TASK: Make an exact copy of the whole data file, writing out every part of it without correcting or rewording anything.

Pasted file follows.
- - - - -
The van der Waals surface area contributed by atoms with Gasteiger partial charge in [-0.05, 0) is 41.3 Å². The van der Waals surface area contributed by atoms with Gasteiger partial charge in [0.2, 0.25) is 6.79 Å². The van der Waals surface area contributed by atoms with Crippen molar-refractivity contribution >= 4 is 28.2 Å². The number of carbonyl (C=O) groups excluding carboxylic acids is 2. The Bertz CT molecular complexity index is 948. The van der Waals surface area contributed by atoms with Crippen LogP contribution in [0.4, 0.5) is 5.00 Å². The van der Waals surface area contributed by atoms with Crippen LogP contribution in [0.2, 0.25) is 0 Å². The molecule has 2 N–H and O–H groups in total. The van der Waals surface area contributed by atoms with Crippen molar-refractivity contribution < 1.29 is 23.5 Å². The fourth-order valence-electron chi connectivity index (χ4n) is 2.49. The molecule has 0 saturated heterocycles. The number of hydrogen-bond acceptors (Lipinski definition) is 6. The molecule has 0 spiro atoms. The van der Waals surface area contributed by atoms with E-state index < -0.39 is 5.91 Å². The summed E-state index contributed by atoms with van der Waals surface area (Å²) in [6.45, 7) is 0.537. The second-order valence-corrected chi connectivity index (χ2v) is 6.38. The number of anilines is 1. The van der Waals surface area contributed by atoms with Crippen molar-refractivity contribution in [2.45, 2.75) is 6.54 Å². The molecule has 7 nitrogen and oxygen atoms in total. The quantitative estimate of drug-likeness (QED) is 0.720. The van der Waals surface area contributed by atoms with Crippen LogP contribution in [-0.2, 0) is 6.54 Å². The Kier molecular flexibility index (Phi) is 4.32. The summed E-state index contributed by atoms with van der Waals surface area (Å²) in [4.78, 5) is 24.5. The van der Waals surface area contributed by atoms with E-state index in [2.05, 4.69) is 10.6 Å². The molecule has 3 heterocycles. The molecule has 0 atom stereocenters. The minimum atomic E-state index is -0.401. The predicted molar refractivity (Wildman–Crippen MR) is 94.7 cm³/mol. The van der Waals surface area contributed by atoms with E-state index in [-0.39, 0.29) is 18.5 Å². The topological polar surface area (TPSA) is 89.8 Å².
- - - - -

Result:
The van der Waals surface area contributed by atoms with Gasteiger partial charge in [-0.05, 0) is 41.3 Å². The van der Waals surface area contributed by atoms with Gasteiger partial charge in [0.2, 0.25) is 6.79 Å². The van der Waals surface area contributed by atoms with Crippen molar-refractivity contribution >= 4 is 28.2 Å². The number of carbonyl (C=O) groups excluding carboxylic acids is 2. The Bertz CT molecular complexity index is 948. The van der Waals surface area contributed by atoms with Crippen LogP contribution in [0.4, 0.5) is 5.00 Å². The van der Waals surface area contributed by atoms with Crippen LogP contribution in [0.2, 0.25) is 0 Å². The molecule has 2 N–H and O–H groups in total. The van der Waals surface area contributed by atoms with Crippen molar-refractivity contribution < 1.29 is 23.5 Å². The fourth-order valence-electron chi connectivity index (χ4n) is 2.49. The molecule has 0 saturated heterocycles. The number of hydrogen-bond acceptors (Lipinski definition) is 6. The molecule has 0 spiro atoms. The van der Waals surface area contributed by atoms with E-state index < -0.39 is 5.91 Å². The summed E-state index contributed by atoms with van der Waals surface area (Å²) in [6.45, 7) is 0.537. The second-order valence-corrected chi connectivity index (χ2v) is 6.38. The number of anilines is 1. The van der Waals surface area contributed by atoms with Crippen molar-refractivity contribution in [2.45, 2.75) is 6.54 Å². The molecule has 7 nitrogen and oxygen atoms in total. The quantitative estimate of drug-likeness (QED) is 0.720. The van der Waals surface area contributed by atoms with Crippen LogP contribution in [-0.2, 0) is 6.54 Å². The Kier molecular flexibility index (Phi) is 4.32. The summed E-state index contributed by atoms with van der Waals surface area (Å²) in [4.78, 5) is 24.5. The van der Waals surface area contributed by atoms with E-state index in [2.05, 4.69) is 10.6 Å². The molecule has 3 heterocycles. The molecule has 0 atom stereocenters. The minimum atomic E-state index is -0.401. The predicted molar refractivity (Wildman–Crippen MR) is 94.7 cm³/mol. The van der Waals surface area contributed by atoms with E-state index in [-0.39, 0.29) is 18.5 Å². The topological polar surface area (TPSA) is 89.8 Å².